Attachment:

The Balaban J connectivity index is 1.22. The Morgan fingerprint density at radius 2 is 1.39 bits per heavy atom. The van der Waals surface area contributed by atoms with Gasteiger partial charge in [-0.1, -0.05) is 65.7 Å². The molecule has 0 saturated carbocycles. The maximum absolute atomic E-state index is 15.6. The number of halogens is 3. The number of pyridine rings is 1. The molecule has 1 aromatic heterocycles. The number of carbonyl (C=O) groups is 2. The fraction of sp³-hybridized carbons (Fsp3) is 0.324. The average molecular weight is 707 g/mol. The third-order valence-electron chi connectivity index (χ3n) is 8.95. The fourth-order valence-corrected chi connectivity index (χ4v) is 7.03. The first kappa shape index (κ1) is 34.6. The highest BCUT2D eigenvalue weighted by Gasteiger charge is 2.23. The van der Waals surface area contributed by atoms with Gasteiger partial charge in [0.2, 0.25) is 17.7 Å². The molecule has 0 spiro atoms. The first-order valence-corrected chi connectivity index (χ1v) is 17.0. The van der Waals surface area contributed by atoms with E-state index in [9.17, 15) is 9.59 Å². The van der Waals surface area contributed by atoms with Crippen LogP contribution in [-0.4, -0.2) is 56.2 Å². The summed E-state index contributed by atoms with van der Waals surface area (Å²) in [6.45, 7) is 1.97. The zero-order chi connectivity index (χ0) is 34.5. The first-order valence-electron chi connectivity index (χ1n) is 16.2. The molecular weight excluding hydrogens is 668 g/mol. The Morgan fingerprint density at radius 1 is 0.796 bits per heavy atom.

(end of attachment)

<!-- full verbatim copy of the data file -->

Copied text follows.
The Balaban J connectivity index is 1.22. The Morgan fingerprint density at radius 2 is 1.39 bits per heavy atom. The van der Waals surface area contributed by atoms with Gasteiger partial charge in [-0.1, -0.05) is 65.7 Å². The molecule has 0 saturated carbocycles. The maximum absolute atomic E-state index is 15.6. The number of halogens is 3. The number of pyridine rings is 1. The molecule has 1 aromatic heterocycles. The number of carbonyl (C=O) groups is 2. The fraction of sp³-hybridized carbons (Fsp3) is 0.324. The average molecular weight is 707 g/mol. The third-order valence-electron chi connectivity index (χ3n) is 8.95. The fourth-order valence-corrected chi connectivity index (χ4v) is 7.03. The first kappa shape index (κ1) is 34.6. The highest BCUT2D eigenvalue weighted by Gasteiger charge is 2.23. The van der Waals surface area contributed by atoms with Gasteiger partial charge in [0.2, 0.25) is 17.7 Å². The molecule has 0 spiro atoms. The first-order valence-corrected chi connectivity index (χ1v) is 17.0. The van der Waals surface area contributed by atoms with E-state index in [9.17, 15) is 9.59 Å². The van der Waals surface area contributed by atoms with Crippen LogP contribution in [-0.4, -0.2) is 56.2 Å². The summed E-state index contributed by atoms with van der Waals surface area (Å²) in [6.45, 7) is 1.97. The zero-order chi connectivity index (χ0) is 34.5. The first-order valence-electron chi connectivity index (χ1n) is 16.2. The molecular weight excluding hydrogens is 668 g/mol. The Morgan fingerprint density at radius 1 is 0.796 bits per heavy atom.